“They were so enthusiastic to research and write about their mammal, and then to present to the class,” said Cushing. “This was the first time any of them had been able to do any kind of team work since the pandemic hit.”

As part of the collaboration with Tin Mountain, students also had the opportunity to assemble a Maine moose skeleton in class, as part of a traveling museum that came to their classroom. Students also got see a Maine black bear skin, a taxidermied pileated woodpecker, and a saw-whet owl.

“The best part for me was seeing how integration really makes sense to students,” Cushing reflected.

To learn more about Tin Mount Conservation visit their website. To learn more about Mr. Cushing’s study on Maine forests, reach out to him at brian.cushing@msad72.org.

Mini-Grant Funds of up to $2,000 Available for CTE Culinary Arts Programs

The application process is now open for mini-grant funds from the UMaine Extension Professional Development in Agriculture Literacy (PDAL) program to support Maine High School Career & Technical Education (CTE) Culinary Arts Instructors.

These funds can be used for agricultural literacy education programs at Maine High School CTE Culinary Arts Programs. The deadline for email submission of the application materials is 5:00pm on March 1, 2022. Selected projects will receive funds by March 31, 2022.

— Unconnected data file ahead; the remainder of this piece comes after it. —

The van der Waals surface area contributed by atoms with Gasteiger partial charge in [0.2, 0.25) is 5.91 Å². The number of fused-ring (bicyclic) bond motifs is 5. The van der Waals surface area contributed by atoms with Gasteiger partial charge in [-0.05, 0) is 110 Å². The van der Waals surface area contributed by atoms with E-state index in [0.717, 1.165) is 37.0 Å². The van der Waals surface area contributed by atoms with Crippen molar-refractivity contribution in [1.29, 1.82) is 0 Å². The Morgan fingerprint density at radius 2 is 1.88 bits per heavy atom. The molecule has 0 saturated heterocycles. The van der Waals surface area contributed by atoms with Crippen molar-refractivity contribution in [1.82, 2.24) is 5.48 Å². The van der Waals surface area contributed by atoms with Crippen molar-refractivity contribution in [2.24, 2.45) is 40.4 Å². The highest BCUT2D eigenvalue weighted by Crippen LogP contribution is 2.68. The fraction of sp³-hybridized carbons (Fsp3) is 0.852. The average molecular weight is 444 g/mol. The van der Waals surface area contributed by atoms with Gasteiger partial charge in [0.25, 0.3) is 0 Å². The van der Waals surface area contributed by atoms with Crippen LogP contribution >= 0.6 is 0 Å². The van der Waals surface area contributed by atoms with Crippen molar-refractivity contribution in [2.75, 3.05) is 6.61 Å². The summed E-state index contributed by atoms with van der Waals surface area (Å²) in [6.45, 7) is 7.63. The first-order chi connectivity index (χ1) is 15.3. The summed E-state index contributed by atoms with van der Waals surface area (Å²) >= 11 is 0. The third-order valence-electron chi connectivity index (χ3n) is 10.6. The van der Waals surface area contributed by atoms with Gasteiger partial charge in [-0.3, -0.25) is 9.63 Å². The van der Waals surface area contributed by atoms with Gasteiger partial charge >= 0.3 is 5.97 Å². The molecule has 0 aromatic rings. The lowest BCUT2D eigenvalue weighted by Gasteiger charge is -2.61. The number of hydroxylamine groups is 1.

Follow this link for grant applications: https://maine.agclassroom.org/programs/grants/

To apply, complete the application form and provide a short description of your proposed project, estimated budget, timeline, and how it will impact agricultural literacy education and/or promote the use of local foods in your Culinary Arts Program.

For more information or technical support contact Kathy Savoie at ksavoie@maine.edu.

Teacher’s Creative Lessons on Food Insecurity Lead to Agriculture Award

Image: Manchester School Principal Danielle Donnini (left) and Fourth Grade Teacher/Awardee, Stacey Sanborn (right).

Stacey Sanborn, a fourth-grade teacher at Manchester School in Windham, has had a lifelong passion for gardening, especially as it alleviates food insecurity. She’s passed that love on to her students. It is for her innovative and creative approach that Sanborn has been awarded the Maine Agriculture In The Classroom Teacher of the Year (MAITC) Award for 2022.